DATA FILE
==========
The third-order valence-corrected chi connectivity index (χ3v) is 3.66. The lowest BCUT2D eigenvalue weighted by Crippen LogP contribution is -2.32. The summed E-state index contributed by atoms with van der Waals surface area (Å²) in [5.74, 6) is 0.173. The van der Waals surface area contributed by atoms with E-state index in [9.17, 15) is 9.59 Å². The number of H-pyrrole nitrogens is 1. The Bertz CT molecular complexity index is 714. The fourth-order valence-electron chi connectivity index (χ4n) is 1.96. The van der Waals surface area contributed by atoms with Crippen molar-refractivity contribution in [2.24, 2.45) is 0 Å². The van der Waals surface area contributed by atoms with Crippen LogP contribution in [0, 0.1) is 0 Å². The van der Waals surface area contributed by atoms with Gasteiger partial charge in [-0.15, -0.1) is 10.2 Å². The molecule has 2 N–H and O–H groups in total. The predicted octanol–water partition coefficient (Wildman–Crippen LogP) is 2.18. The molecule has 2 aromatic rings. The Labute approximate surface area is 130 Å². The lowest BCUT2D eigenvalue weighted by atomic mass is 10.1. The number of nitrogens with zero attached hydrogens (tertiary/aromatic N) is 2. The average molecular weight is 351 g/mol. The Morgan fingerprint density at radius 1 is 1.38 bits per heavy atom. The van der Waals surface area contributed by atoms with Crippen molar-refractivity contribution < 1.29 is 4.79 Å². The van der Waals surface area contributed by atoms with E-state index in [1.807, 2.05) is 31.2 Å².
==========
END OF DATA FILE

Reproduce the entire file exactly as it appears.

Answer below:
The third-order valence-corrected chi connectivity index (χ3v) is 3.66. The lowest BCUT2D eigenvalue weighted by Crippen LogP contribution is -2.32. The summed E-state index contributed by atoms with van der Waals surface area (Å²) in [5.74, 6) is 0.173. The van der Waals surface area contributed by atoms with E-state index in [9.17, 15) is 9.59 Å². The number of H-pyrrole nitrogens is 1. The Bertz CT molecular complexity index is 714. The fourth-order valence-electron chi connectivity index (χ4n) is 1.96. The van der Waals surface area contributed by atoms with Crippen molar-refractivity contribution in [2.24, 2.45) is 0 Å². The van der Waals surface area contributed by atoms with Crippen LogP contribution in [0, 0.1) is 0 Å². The van der Waals surface area contributed by atoms with Gasteiger partial charge in [-0.15, -0.1) is 10.2 Å². The molecule has 2 N–H and O–H groups in total. The predicted octanol–water partition coefficient (Wildman–Crippen LogP) is 2.18. The molecule has 2 aromatic rings. The Labute approximate surface area is 130 Å². The lowest BCUT2D eigenvalue weighted by atomic mass is 10.1. The number of nitrogens with zero attached hydrogens (tertiary/aromatic N) is 2. The average molecular weight is 351 g/mol. The Morgan fingerprint density at radius 1 is 1.38 bits per heavy atom. The van der Waals surface area contributed by atoms with Crippen molar-refractivity contribution < 1.29 is 4.79 Å². The van der Waals surface area contributed by atoms with E-state index in [1.807, 2.05) is 31.2 Å².